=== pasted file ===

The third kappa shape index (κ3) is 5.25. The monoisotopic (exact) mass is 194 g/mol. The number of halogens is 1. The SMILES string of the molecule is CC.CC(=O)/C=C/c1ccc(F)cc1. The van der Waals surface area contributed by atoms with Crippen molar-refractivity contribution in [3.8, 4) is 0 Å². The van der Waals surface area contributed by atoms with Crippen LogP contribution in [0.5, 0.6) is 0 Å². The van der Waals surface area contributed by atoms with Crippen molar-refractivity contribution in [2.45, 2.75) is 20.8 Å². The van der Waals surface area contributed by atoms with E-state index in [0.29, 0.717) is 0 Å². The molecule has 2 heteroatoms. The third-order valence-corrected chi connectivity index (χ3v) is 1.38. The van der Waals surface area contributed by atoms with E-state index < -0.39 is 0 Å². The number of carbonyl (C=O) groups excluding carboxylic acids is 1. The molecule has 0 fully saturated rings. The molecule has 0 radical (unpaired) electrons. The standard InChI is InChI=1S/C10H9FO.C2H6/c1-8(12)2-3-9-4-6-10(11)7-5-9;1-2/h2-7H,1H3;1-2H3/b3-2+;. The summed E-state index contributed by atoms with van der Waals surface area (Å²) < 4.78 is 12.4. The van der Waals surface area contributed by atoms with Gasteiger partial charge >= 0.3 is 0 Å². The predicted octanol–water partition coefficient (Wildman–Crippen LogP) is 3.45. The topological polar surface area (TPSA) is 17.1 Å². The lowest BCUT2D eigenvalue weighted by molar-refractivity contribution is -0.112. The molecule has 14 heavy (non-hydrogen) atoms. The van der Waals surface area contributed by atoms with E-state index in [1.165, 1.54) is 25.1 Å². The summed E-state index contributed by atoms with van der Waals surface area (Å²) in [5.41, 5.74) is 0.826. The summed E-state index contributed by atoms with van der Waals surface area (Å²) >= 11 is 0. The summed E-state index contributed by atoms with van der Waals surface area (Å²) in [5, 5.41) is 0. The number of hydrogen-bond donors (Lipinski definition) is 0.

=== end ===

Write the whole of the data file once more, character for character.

The third kappa shape index (κ3) is 5.25. The monoisotopic (exact) mass is 194 g/mol. The number of halogens is 1. The SMILES string of the molecule is CC.CC(=O)/C=C/c1ccc(F)cc1. The van der Waals surface area contributed by atoms with Crippen molar-refractivity contribution in [3.8, 4) is 0 Å². The van der Waals surface area contributed by atoms with Crippen LogP contribution in [0.5, 0.6) is 0 Å². The van der Waals surface area contributed by atoms with Crippen molar-refractivity contribution in [2.45, 2.75) is 20.8 Å². The van der Waals surface area contributed by atoms with E-state index in [0.29, 0.717) is 0 Å². The molecule has 2 heteroatoms. The third-order valence-corrected chi connectivity index (χ3v) is 1.38. The van der Waals surface area contributed by atoms with E-state index < -0.39 is 0 Å². The number of carbonyl (C=O) groups excluding carboxylic acids is 1. The molecule has 0 fully saturated rings. The molecule has 0 radical (unpaired) electrons. The standard InChI is InChI=1S/C10H9FO.C2H6/c1-8(12)2-3-9-4-6-10(11)7-5-9;1-2/h2-7H,1H3;1-2H3/b3-2+;. The summed E-state index contributed by atoms with van der Waals surface area (Å²) < 4.78 is 12.4. The van der Waals surface area contributed by atoms with Gasteiger partial charge >= 0.3 is 0 Å². The predicted octanol–water partition coefficient (Wildman–Crippen LogP) is 3.45. The topological polar surface area (TPSA) is 17.1 Å². The lowest BCUT2D eigenvalue weighted by molar-refractivity contribution is -0.112. The molecule has 14 heavy (non-hydrogen) atoms. The van der Waals surface area contributed by atoms with E-state index in [1.165, 1.54) is 25.1 Å². The summed E-state index contributed by atoms with van der Waals surface area (Å²) in [5.41, 5.74) is 0.826. The summed E-state index contributed by atoms with van der Waals surface area (Å²) >= 11 is 0. The summed E-state index contributed by atoms with van der Waals surface area (Å²) in [5, 5.41) is 0. The number of hydrogen-bond donors (Lipinski definition) is 0.